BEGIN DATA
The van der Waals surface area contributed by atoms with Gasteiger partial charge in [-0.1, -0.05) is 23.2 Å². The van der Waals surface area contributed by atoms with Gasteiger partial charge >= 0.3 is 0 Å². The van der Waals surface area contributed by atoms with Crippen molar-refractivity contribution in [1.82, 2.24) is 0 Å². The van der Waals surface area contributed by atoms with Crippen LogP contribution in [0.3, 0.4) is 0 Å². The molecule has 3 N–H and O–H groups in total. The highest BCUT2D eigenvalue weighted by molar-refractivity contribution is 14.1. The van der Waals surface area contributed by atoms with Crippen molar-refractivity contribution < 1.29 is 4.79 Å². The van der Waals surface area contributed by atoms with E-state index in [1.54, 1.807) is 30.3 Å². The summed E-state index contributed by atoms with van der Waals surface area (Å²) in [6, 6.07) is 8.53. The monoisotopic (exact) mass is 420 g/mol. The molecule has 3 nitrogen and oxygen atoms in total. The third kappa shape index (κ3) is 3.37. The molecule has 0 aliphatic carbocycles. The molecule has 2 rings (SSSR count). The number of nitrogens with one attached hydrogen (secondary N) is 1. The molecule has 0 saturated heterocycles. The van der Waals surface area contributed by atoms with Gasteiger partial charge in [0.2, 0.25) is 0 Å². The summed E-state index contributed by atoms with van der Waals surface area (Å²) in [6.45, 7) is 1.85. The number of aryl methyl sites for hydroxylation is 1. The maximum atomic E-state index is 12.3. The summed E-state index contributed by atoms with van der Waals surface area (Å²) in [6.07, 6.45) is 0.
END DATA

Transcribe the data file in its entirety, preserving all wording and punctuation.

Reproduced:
The van der Waals surface area contributed by atoms with Gasteiger partial charge in [-0.1, -0.05) is 23.2 Å². The van der Waals surface area contributed by atoms with Gasteiger partial charge >= 0.3 is 0 Å². The van der Waals surface area contributed by atoms with Crippen molar-refractivity contribution in [1.82, 2.24) is 0 Å². The van der Waals surface area contributed by atoms with Crippen LogP contribution in [0.3, 0.4) is 0 Å². The molecule has 3 N–H and O–H groups in total. The highest BCUT2D eigenvalue weighted by molar-refractivity contribution is 14.1. The van der Waals surface area contributed by atoms with Crippen molar-refractivity contribution < 1.29 is 4.79 Å². The van der Waals surface area contributed by atoms with E-state index in [1.54, 1.807) is 30.3 Å². The summed E-state index contributed by atoms with van der Waals surface area (Å²) in [6, 6.07) is 8.53. The monoisotopic (exact) mass is 420 g/mol. The molecule has 3 nitrogen and oxygen atoms in total. The third kappa shape index (κ3) is 3.37. The molecule has 0 aliphatic carbocycles. The molecule has 2 rings (SSSR count). The number of nitrogens with one attached hydrogen (secondary N) is 1. The molecule has 0 saturated heterocycles. The van der Waals surface area contributed by atoms with Gasteiger partial charge in [0.2, 0.25) is 0 Å². The summed E-state index contributed by atoms with van der Waals surface area (Å²) in [6.45, 7) is 1.85. The number of aryl methyl sites for hydroxylation is 1. The maximum atomic E-state index is 12.3. The summed E-state index contributed by atoms with van der Waals surface area (Å²) in [6.07, 6.45) is 0.